Anti-hemorrhagic — it helps to stop bleeding from the lungs, intestinal bleeding, uterine bleeding, stomach hemorrhage, passive hemorrhages from mucous membranes, bleeding hemorrhoids, bleeding from the kidneys (combined with Horsetail), nosebleeds and wounds which will not stop bleeding.

Do not use internally if you have a history of blood clots.

Externally, it has historically been used as an astringent and styptic to treat wounds.

Anti-scorbutic — Shepherd's Purse is a source of Vitamin C for curing or preventing scurvy.
It aids gastrointestinal conditions such as chronic diarrhea, colic, dysentery and promotes bowel movements through intestinal contraction.

Diuretic — it increases the volume and flow of urine which cleanses the urinary system. It can be used in the treatment of abscesses and ulcerated conditions of the bladder and ureters, irritation of the urinary tract caused by uric acid or insoluble phosphates or carbonates, urine with white mucous discharge, kidney complaints and bedwetting in children.

Stimulant — it excites or quickens the functional activity of the tissues by giving more energy and is therefore sometimes recommended as a general tonic.

Anti-cancer — Shepherd’s purse is a folk remedy for cancer. It contains fumaric acid which has markedly reduced growth and viability of Ehrlich tumor in mice.

Vasoconstrictor and cardiovascular — Shepherd's Purse is a circulation equalizing herb that normalizes circulation, regulates heart action and may help to correct high or low blood pressure.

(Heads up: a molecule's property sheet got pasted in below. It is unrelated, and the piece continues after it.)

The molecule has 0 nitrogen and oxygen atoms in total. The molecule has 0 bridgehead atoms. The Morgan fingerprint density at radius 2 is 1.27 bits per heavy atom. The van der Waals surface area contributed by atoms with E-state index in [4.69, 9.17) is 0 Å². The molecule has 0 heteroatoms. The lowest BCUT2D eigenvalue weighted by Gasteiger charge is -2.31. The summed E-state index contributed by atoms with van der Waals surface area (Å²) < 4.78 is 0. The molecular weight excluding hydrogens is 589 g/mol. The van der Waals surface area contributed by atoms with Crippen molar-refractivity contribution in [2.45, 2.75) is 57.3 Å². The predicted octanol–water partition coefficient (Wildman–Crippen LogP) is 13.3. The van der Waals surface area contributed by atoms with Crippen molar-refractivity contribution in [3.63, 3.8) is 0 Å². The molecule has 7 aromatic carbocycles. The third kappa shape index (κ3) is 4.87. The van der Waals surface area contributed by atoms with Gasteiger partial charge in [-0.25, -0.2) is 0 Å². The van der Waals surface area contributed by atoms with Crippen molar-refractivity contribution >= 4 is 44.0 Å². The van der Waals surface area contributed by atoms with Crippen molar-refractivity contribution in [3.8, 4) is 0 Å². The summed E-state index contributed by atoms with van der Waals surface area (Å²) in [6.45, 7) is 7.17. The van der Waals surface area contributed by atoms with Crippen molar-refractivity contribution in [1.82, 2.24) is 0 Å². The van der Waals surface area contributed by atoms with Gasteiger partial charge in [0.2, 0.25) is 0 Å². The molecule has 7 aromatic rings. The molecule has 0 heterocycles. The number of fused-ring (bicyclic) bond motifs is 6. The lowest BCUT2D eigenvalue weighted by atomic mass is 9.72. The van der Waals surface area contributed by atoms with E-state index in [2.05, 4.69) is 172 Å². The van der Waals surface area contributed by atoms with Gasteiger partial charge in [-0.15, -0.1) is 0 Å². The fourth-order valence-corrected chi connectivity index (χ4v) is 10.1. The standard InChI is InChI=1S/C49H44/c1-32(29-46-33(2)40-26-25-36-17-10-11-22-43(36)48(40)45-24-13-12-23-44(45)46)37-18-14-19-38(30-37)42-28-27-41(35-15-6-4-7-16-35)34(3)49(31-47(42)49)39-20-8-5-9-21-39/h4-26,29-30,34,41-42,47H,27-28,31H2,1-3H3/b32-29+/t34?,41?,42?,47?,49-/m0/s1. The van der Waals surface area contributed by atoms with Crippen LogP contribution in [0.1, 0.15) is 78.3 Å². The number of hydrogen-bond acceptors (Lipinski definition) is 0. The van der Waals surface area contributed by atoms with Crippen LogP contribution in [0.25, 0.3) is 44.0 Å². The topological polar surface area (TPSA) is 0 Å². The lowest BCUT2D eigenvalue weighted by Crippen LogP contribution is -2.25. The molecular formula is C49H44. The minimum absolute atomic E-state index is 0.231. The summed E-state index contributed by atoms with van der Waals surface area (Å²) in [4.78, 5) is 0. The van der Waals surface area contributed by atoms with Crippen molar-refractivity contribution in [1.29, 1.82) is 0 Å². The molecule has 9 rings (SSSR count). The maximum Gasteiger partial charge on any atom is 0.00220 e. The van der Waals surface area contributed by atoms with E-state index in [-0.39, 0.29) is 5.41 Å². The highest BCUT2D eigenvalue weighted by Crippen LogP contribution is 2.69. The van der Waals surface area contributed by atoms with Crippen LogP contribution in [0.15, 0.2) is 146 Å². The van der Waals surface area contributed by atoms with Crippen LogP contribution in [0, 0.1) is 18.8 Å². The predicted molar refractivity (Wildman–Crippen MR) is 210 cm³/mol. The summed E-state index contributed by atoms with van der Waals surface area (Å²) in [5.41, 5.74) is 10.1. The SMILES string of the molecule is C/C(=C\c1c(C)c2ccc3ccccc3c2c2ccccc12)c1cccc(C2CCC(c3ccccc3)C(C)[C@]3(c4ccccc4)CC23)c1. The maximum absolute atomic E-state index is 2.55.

It has proven uterine-contracting properties and is traditionally used during or after childbirth and to ease menopause and difficult menstruation.

It should not be used internally by pregnant woman.

Anti-inflammatory — externally Shepherd's Purse is applied to bruises and limbs suffering from muscular atrophy or external muscular disorders, strains and rheumatic joints.

For medicinal use, the whole plant in flower is used (except the roots) in the form of a tea or an infusion. Either fresh or dried material may be used, but fresh is preferred due to the dried herb’s short shelf life.


The seeds are bird and chicken feed.

Shepherd's purse will absorb excessive salts from the soil, and may be planted on salty or marshy land in order to reclaim it.

Mosquito repellent:
The seed has a gummy substance (mucilage) and when wet, traps insects. It is reported to be toxic to mosquito larvae and, when put in the water, may possibly help to control mosquitoes. It is said that 500g of seed can kill approximately 10 million larvae.

Shepherd's Purse
Shepherd's Purse

The information contained within this website is for educational purposes only. This site merely recounts the traditional uses of specific plants as recorded through history. Always seek advice from a medical practitioner.

Mountain Herb Estate, and its representatives will not be held responsible for the improper use of any plants or documentation provided. By use of this site and the information contained herein you agree to hold harmless Mountain Herb Estate, its affiliates and staff